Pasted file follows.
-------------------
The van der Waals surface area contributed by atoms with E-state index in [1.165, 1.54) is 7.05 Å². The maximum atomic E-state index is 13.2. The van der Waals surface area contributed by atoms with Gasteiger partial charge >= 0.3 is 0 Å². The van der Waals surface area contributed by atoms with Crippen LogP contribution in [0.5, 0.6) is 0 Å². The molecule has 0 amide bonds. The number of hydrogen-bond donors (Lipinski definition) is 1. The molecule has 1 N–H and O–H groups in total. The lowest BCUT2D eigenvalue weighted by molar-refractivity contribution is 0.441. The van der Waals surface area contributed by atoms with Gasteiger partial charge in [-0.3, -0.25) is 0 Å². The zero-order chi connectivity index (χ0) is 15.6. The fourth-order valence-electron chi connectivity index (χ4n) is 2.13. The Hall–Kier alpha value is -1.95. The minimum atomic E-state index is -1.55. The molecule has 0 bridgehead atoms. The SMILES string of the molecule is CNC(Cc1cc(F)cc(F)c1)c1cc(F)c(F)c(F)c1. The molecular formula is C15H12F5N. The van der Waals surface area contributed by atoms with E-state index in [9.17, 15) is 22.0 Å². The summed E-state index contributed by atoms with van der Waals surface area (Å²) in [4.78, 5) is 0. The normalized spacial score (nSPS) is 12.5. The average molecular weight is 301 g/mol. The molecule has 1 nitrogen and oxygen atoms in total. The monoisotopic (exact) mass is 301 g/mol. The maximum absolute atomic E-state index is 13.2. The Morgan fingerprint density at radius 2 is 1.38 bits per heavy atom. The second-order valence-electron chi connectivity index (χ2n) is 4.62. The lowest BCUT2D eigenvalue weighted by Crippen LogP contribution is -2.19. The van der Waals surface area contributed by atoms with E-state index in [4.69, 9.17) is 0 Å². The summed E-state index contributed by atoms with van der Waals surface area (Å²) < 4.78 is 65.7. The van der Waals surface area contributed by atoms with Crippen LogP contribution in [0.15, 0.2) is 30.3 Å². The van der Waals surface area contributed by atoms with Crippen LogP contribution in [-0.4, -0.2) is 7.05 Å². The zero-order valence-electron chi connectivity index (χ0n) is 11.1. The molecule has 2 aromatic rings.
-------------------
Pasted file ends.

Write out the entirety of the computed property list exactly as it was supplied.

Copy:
The van der Waals surface area contributed by atoms with E-state index in [1.165, 1.54) is 7.05 Å². The maximum atomic E-state index is 13.2. The van der Waals surface area contributed by atoms with Gasteiger partial charge >= 0.3 is 0 Å². The van der Waals surface area contributed by atoms with Crippen LogP contribution in [0.5, 0.6) is 0 Å². The molecule has 0 amide bonds. The number of hydrogen-bond donors (Lipinski definition) is 1. The molecule has 1 N–H and O–H groups in total. The lowest BCUT2D eigenvalue weighted by molar-refractivity contribution is 0.441. The van der Waals surface area contributed by atoms with Gasteiger partial charge in [-0.3, -0.25) is 0 Å². The zero-order chi connectivity index (χ0) is 15.6. The fourth-order valence-electron chi connectivity index (χ4n) is 2.13. The Hall–Kier alpha value is -1.95. The minimum atomic E-state index is -1.55. The molecule has 0 bridgehead atoms. The SMILES string of the molecule is CNC(Cc1cc(F)cc(F)c1)c1cc(F)c(F)c(F)c1. The molecular formula is C15H12F5N. The van der Waals surface area contributed by atoms with E-state index in [9.17, 15) is 22.0 Å². The summed E-state index contributed by atoms with van der Waals surface area (Å²) in [4.78, 5) is 0. The normalized spacial score (nSPS) is 12.5. The average molecular weight is 301 g/mol. The molecule has 1 nitrogen and oxygen atoms in total. The monoisotopic (exact) mass is 301 g/mol. The maximum absolute atomic E-state index is 13.2. The Morgan fingerprint density at radius 2 is 1.38 bits per heavy atom. The second-order valence-electron chi connectivity index (χ2n) is 4.62. The lowest BCUT2D eigenvalue weighted by Crippen LogP contribution is -2.19. The van der Waals surface area contributed by atoms with E-state index in [4.69, 9.17) is 0 Å². The summed E-state index contributed by atoms with van der Waals surface area (Å²) < 4.78 is 65.7. The van der Waals surface area contributed by atoms with Crippen LogP contribution in [0.15, 0.2) is 30.3 Å². The van der Waals surface area contributed by atoms with Crippen LogP contribution in [-0.4, -0.2) is 7.05 Å². The zero-order valence-electron chi connectivity index (χ0n) is 11.1. The molecule has 2 aromatic rings.